Band members                             Related acts

  line up 1 (1969)

- Bo Gentry -- vocals

- Paul Naumann -- vocals

- Tony Orlando (aka Michael Anthony Orlando Cassavitis) -- vocals


  supporting musicians:

- Jimmy Calvert -- guitar

- Joe D'Andrea -- drums, percussion

- Steve Feldman -- guitar

- Norman Marzano --  bass




- The Five Gents (Tony Orlando)

- Tony Orland (solo efforts)

- Tony Orlando and Dawn

- Billy Shields (Tony Orlando)





Genre: pop

Rating: 3 stars ***

Title:  Make Believe

Company: Life

Catalog: LLPS-2200

Country/State: US

Grade (cover/record): VG+/VG+

Comments: metallic cover

Available: 1

Catalog ID: 1228

Price: $25.00


I've never read anything explaining how Tony Orlando ended up recording an album with the studio enterprise Wind.  By the time this album came out in 1969 Orlando had been recording on and off for nearly a decade.  He started off doing doo-wop as a member of The Five Gents; recorded a string of early-'60s pop tunes, and had recently released a 45 under the name Billy Shields.  And then you get to Wind.


The group seems to have been the brainchild of Life Records owner Bo Gentry.  A studio entity, it featured  Orlando, Gentry and Paul Naumann on vocals with backing from a gaggle of uncreditted studio musicians.  Co-produced by Gentry and Naumann, 1969's "Make Believe"  featured a haphazard mixture of doo-wop-influenced pop, Four Seasons-styled harmony group moves ('Ain't Like It Used To Be'), conventional bubblegum (' I'll Hold Out My Hand'), and even an unexpected nod to blue-eyed soul ('December Mornin'').  Say what you will about Orlando, but as the lead singer, the guy actually had a decent voice; more than decent when he didn't try to over-sing.  Had it not been for some poor dong selections coupled with overblown orchestration, this could have one of the era's better pop albums.   Even with all of its flaws, the album was far more enjoyable than you would have even expected.  Well worth checking out if you're a bubblegum fan.


"Make Believe" track listing:
(side 1)

1.) I'll Hold Out My Hand  (Chip Taylor - Al Gorgino) - 2:56

Say what you will, but 'I'll Hold Out My Hand' was actually a decent pop tune with an engaging melody.   By the time Wind got around to it, the tune had already been covered by Alex Chilton and The Box Tops, The Clique, and Gayle McCormick.   Musically the Wind version wasn't all that different from the other versions, though if you wanted to hear a song that was hopelessly over-suing, this was a good place to start.  Orlando and company sounded like they were all about to suffer a stroke.  Life tapped the song as the album's second single.   rating: *** stars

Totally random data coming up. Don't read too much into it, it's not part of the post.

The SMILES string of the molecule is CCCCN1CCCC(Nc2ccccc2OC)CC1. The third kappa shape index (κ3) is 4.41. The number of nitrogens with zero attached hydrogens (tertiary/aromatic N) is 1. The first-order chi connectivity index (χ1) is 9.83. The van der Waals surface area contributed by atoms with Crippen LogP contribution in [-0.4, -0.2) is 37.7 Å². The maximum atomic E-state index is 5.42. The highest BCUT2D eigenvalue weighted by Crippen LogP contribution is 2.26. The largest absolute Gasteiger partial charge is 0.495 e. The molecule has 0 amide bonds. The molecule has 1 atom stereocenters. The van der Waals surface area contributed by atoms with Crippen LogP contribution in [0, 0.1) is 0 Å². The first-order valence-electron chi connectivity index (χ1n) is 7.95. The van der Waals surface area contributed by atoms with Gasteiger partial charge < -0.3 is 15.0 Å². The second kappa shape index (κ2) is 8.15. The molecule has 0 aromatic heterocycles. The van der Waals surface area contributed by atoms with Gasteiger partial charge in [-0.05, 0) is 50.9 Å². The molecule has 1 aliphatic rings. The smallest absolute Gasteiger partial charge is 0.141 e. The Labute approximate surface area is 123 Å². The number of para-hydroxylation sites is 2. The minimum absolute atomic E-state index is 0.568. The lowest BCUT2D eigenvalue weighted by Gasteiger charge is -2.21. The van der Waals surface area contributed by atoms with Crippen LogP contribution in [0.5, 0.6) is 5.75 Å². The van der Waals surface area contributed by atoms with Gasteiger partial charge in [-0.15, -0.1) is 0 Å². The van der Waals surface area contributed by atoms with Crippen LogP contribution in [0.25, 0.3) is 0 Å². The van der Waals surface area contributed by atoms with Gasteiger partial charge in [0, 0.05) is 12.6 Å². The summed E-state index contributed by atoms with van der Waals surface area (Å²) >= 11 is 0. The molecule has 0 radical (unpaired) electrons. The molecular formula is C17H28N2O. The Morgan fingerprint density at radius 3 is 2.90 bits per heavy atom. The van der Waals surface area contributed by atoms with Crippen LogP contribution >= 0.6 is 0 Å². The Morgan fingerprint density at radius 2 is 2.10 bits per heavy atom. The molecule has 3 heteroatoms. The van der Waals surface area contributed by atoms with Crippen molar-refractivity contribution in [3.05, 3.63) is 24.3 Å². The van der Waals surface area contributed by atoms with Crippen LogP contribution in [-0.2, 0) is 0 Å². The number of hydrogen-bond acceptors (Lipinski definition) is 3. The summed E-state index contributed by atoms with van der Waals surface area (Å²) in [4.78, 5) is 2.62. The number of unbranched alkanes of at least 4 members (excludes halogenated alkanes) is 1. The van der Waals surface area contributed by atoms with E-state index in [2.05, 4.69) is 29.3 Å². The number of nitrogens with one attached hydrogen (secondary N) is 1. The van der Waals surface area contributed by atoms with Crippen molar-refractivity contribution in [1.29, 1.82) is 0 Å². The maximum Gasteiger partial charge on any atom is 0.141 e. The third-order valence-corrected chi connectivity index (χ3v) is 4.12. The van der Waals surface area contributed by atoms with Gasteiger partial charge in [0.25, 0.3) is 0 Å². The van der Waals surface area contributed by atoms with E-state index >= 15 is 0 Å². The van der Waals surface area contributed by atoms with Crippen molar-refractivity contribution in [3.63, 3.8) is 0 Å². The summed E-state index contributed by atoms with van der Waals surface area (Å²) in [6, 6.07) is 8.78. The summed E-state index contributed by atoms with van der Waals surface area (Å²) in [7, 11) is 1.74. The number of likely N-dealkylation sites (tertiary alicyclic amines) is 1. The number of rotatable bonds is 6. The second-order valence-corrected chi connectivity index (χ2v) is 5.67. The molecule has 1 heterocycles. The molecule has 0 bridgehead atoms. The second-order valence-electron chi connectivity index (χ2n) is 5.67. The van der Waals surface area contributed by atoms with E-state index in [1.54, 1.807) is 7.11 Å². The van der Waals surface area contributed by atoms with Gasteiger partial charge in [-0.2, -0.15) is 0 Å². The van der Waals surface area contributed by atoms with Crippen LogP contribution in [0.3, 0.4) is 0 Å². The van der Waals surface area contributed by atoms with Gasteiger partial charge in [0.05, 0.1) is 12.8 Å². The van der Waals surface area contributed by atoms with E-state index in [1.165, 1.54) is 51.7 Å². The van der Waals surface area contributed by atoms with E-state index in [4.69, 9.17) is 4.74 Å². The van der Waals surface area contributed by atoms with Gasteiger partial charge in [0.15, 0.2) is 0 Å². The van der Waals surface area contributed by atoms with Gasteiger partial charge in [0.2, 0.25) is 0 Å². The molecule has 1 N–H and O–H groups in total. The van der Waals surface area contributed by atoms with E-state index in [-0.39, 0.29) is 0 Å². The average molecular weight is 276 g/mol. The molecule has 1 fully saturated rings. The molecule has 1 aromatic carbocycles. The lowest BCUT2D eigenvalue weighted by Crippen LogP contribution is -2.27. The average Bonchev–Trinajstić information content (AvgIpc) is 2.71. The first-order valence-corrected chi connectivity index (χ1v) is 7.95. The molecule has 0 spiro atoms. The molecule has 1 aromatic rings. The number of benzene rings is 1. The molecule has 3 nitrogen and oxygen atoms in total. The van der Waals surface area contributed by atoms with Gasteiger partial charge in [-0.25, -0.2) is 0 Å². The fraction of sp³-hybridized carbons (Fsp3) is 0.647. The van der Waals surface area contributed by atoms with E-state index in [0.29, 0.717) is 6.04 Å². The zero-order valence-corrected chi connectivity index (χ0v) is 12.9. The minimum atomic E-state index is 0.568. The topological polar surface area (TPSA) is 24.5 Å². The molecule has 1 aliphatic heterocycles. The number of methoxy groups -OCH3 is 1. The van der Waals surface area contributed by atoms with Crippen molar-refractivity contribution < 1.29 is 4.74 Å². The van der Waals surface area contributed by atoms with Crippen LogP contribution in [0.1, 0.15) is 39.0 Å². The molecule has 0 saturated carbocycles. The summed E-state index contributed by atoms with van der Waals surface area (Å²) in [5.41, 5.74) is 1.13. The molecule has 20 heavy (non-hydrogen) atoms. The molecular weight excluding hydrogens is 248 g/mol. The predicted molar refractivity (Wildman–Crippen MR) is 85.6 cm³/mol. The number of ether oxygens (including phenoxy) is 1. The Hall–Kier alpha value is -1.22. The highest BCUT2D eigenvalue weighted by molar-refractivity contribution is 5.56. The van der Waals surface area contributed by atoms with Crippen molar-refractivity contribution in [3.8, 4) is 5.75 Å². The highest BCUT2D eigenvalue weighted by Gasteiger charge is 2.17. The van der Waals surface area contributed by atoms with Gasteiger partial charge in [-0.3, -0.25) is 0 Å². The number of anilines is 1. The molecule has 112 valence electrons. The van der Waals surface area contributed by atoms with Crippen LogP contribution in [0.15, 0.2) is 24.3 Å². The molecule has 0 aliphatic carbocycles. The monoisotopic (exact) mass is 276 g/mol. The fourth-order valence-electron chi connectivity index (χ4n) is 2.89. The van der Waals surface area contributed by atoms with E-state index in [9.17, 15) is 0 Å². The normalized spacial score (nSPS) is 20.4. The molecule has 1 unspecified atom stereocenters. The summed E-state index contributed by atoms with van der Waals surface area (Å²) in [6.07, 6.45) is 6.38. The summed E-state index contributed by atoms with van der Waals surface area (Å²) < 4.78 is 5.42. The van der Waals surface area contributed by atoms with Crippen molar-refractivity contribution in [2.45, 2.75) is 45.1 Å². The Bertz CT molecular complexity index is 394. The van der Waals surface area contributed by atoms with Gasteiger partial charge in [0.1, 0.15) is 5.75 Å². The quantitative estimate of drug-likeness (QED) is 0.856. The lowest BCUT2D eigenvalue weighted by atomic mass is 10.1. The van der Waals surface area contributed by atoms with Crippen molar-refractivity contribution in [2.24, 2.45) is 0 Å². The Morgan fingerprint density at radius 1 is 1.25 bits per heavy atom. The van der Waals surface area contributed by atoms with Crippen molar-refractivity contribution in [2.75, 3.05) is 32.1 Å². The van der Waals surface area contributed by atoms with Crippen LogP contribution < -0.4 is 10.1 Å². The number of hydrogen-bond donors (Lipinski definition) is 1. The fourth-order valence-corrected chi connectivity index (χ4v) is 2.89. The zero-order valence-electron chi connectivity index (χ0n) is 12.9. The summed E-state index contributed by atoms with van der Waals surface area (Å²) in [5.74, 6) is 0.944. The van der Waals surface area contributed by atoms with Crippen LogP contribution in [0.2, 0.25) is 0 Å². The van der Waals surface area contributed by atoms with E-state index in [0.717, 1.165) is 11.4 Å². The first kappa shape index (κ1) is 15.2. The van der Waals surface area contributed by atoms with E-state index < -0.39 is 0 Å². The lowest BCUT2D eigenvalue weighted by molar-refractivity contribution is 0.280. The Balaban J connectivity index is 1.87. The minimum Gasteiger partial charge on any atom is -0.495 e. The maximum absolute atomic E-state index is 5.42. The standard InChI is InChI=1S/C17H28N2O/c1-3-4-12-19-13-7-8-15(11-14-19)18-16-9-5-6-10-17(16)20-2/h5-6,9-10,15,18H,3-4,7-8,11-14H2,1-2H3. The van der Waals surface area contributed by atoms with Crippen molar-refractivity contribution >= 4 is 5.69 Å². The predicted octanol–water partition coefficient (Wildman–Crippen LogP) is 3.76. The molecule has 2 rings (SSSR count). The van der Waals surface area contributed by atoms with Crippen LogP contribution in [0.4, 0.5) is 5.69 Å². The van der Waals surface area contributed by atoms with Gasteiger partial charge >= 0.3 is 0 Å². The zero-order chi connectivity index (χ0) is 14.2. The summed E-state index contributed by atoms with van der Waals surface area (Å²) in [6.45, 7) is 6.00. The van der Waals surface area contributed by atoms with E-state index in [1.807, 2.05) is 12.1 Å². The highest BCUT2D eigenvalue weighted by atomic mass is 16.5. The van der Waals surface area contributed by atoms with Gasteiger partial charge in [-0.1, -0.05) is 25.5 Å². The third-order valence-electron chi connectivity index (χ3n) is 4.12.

2.) Teenybopper   (Bo Gentry - Bobby Bloom) - 3:05

Imagine a bad (really bad) early Four Seasons song and you'll have a feel for what 'Teenybopper' sounded like.   Once again Orlando severely over-sang the tune clearly struggling to stay in tune.  Horrible orchestration and a brief spoken word segment sealed the song's fate.   rating: ** stars

3.) Ain't Like It Used To Be   (Bo Gentry - Joey Levine) - 3:15

About all I can say about 'Ain't Like It Used To Be' is Orlando and company were extremely lucky not to have been sued for plagerism by Frankie Valli and the Four Seasons.  This one literally stitched together pieces from various Four Seasons songs, though it made for a fun game of spot-the-source.  You also had to wonder who in the world Orlando managed to shift into the painful falsetto - did he slam a body part in a studio door ?   rating: *** stars

4.) I Think We're Alone Now   (Bo Gentry - Ritchie Cordell) - 3:15

Gawd knows how many covers of 'I Think We're Alone Now' are out there.  That said, this funeral-paced arrangement has to be one of the worst I've ever heard.   Hard to imagine anyone could kill this pop chestnut, but the managed the trick.  rating: * star

5.) December Mornin'   (E. Charmatz) - 3:37

Hum, 'December Mornin'' was a surprisingly likeable soul-infused tune.  Orlando sounded like he was enjoying himself on this one and  the Steve Cropper-styled guitar lick was tasty.  Shame the song was smoothered by heavy orchestration   Easy to picture Tony Orlando and Dawn recording this one.   rating: **** stars


(side 2)
1.) Make Believe   (Bo Gentry - Joey Levine) - 

Powered by the falsetto backing vocals, 'Make Believe' offered up a mildly interesting mix of '60s Four Seasons moves and a more bubblegum oriented sound (which made sense given the writers).   Life tapped it as the leadoff single which provided the group with their line hit.   rating: *** stars

2.) Only When I'm Dreamin'   (Bo Gentry - Pete Anders- Vinnie Poncia Jr.) - 2:43

One of the more contemporary sounding pop tunes; if barely.   rating: *** stars

3.) Cheatin'   (Bo Gentry - Kenny Laguna) - 2:54

The album's best Four Seasons-do- bubblegum tune ...  Admittedly quite commercial and catchy.   rating:    rating: **** stars

4.) Angel of the Mornin'   (Chip Taylor) - 2:32

Revamping 'Angel of the Mornin'' into a bouncy pop tune turned out surprisingly enjoyable.   rating: *** stars

5.) Tell Him No   (Bo Gentry - Paul Naumann) - 2:22

Completely disposable bubblegum pop and hopelessly addictive.   rating: **** stars

6.) Love Flashin' Through Me   (Mike Christian - Les Margolies) - 2:19

First-rate, breezy bubblegum with Orlando sounding fantastic.  One of the album highlights with fuzz guitar and  punchy horns, though thankfully no heavy orchestration.)  rating: **** stars


As mentioned, the album spun off a couple of singles:


- 1969's 'Make Believe' b/w 'Groovin' With Mr. Bloe' (Life catalog number L-200)

- 1970's 'I'll Hold Out My Hand' b/w 'Teenybopper' (Life catalog number L-202)


For some reason a pair of singles were released in Germany:

- 1970's 'Ain't Like It Used to Be' b/w 'Cheatin'' (Hansa catalog number 12417 AT)

- 1970's 'Juanita' b/w 'Make Believe'  (Hansa catalog number 14802 AT)